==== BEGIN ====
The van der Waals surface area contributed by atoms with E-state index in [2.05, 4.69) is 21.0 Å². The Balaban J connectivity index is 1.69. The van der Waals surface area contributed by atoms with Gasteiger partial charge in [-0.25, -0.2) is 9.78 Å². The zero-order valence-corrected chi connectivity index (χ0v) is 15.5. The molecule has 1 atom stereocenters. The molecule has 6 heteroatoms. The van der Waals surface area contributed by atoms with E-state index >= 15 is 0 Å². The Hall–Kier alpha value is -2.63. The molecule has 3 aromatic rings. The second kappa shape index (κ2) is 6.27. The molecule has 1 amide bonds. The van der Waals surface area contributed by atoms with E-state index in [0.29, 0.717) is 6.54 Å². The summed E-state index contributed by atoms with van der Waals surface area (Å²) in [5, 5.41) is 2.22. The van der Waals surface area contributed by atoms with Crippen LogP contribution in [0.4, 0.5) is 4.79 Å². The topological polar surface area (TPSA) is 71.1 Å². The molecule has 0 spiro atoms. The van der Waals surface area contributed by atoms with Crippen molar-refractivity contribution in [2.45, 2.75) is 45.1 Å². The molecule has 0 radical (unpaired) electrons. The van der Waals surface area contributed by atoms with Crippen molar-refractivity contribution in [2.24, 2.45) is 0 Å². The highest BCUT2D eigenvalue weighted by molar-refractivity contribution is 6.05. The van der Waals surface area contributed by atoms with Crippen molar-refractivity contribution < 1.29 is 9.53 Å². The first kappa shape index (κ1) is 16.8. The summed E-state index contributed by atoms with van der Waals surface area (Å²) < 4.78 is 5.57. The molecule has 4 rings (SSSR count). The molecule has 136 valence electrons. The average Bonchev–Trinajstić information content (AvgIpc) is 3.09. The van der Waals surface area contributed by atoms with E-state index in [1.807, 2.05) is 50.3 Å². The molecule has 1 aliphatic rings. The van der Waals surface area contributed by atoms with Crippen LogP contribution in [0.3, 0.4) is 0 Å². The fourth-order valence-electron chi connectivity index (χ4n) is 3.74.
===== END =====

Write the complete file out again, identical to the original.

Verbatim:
The van der Waals surface area contributed by atoms with E-state index in [2.05, 4.69) is 21.0 Å². The Balaban J connectivity index is 1.69. The van der Waals surface area contributed by atoms with Gasteiger partial charge in [-0.25, -0.2) is 9.78 Å². The zero-order valence-corrected chi connectivity index (χ0v) is 15.5. The molecule has 1 atom stereocenters. The molecule has 6 heteroatoms. The van der Waals surface area contributed by atoms with E-state index >= 15 is 0 Å². The Hall–Kier alpha value is -2.63. The molecule has 3 aromatic rings. The second kappa shape index (κ2) is 6.27. The molecule has 1 amide bonds. The van der Waals surface area contributed by atoms with E-state index in [0.29, 0.717) is 6.54 Å². The summed E-state index contributed by atoms with van der Waals surface area (Å²) in [5, 5.41) is 2.22. The van der Waals surface area contributed by atoms with Crippen LogP contribution in [0.4, 0.5) is 4.79 Å². The topological polar surface area (TPSA) is 71.1 Å². The molecule has 0 spiro atoms. The van der Waals surface area contributed by atoms with Crippen molar-refractivity contribution in [2.45, 2.75) is 45.1 Å². The molecule has 0 radical (unpaired) electrons. The van der Waals surface area contributed by atoms with Crippen molar-refractivity contribution in [2.24, 2.45) is 0 Å². The highest BCUT2D eigenvalue weighted by molar-refractivity contribution is 6.05. The van der Waals surface area contributed by atoms with Crippen molar-refractivity contribution < 1.29 is 9.53 Å². The first kappa shape index (κ1) is 16.8. The summed E-state index contributed by atoms with van der Waals surface area (Å²) < 4.78 is 5.57. The molecule has 4 rings (SSSR count). The molecule has 136 valence electrons. The average Bonchev–Trinajstić information content (AvgIpc) is 3.09. The van der Waals surface area contributed by atoms with E-state index in [1.807, 2.05) is 50.3 Å². The molecule has 1 aliphatic rings. The van der Waals surface area contributed by atoms with Crippen LogP contribution in [0.3, 0.4) is 0 Å². The fourth-order valence-electron chi connectivity index (χ4n) is 3.74.